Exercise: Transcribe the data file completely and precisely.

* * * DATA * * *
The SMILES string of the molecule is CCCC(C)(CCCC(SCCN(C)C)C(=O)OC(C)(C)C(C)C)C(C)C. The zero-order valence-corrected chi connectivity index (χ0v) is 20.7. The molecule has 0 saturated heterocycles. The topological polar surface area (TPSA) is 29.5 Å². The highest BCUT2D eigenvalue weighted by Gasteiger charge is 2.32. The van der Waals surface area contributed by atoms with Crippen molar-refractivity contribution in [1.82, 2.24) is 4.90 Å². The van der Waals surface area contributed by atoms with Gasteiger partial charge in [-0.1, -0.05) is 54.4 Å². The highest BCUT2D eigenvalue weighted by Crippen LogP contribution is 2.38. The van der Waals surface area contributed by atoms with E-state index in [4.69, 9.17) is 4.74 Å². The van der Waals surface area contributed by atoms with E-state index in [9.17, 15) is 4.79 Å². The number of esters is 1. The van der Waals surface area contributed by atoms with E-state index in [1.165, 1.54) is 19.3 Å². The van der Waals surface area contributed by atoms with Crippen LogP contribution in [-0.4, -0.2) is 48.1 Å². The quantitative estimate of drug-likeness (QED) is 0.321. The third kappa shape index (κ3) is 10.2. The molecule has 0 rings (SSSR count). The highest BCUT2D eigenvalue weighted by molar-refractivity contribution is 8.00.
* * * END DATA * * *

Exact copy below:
The SMILES string of the molecule is CCCC(C)(CCCC(SCCN(C)C)C(=O)OC(C)(C)C(C)C)C(C)C. The zero-order valence-corrected chi connectivity index (χ0v) is 20.7. The molecule has 0 saturated heterocycles. The topological polar surface area (TPSA) is 29.5 Å². The highest BCUT2D eigenvalue weighted by Gasteiger charge is 2.32. The van der Waals surface area contributed by atoms with Crippen molar-refractivity contribution in [1.82, 2.24) is 4.90 Å². The van der Waals surface area contributed by atoms with Gasteiger partial charge in [-0.1, -0.05) is 54.4 Å². The highest BCUT2D eigenvalue weighted by Crippen LogP contribution is 2.38. The van der Waals surface area contributed by atoms with E-state index in [4.69, 9.17) is 4.74 Å². The van der Waals surface area contributed by atoms with E-state index in [9.17, 15) is 4.79 Å². The number of esters is 1. The van der Waals surface area contributed by atoms with E-state index in [1.165, 1.54) is 19.3 Å². The van der Waals surface area contributed by atoms with Crippen LogP contribution in [-0.4, -0.2) is 48.1 Å². The quantitative estimate of drug-likeness (QED) is 0.321. The third kappa shape index (κ3) is 10.2. The molecule has 0 rings (SSSR count). The highest BCUT2D eigenvalue weighted by molar-refractivity contribution is 8.00.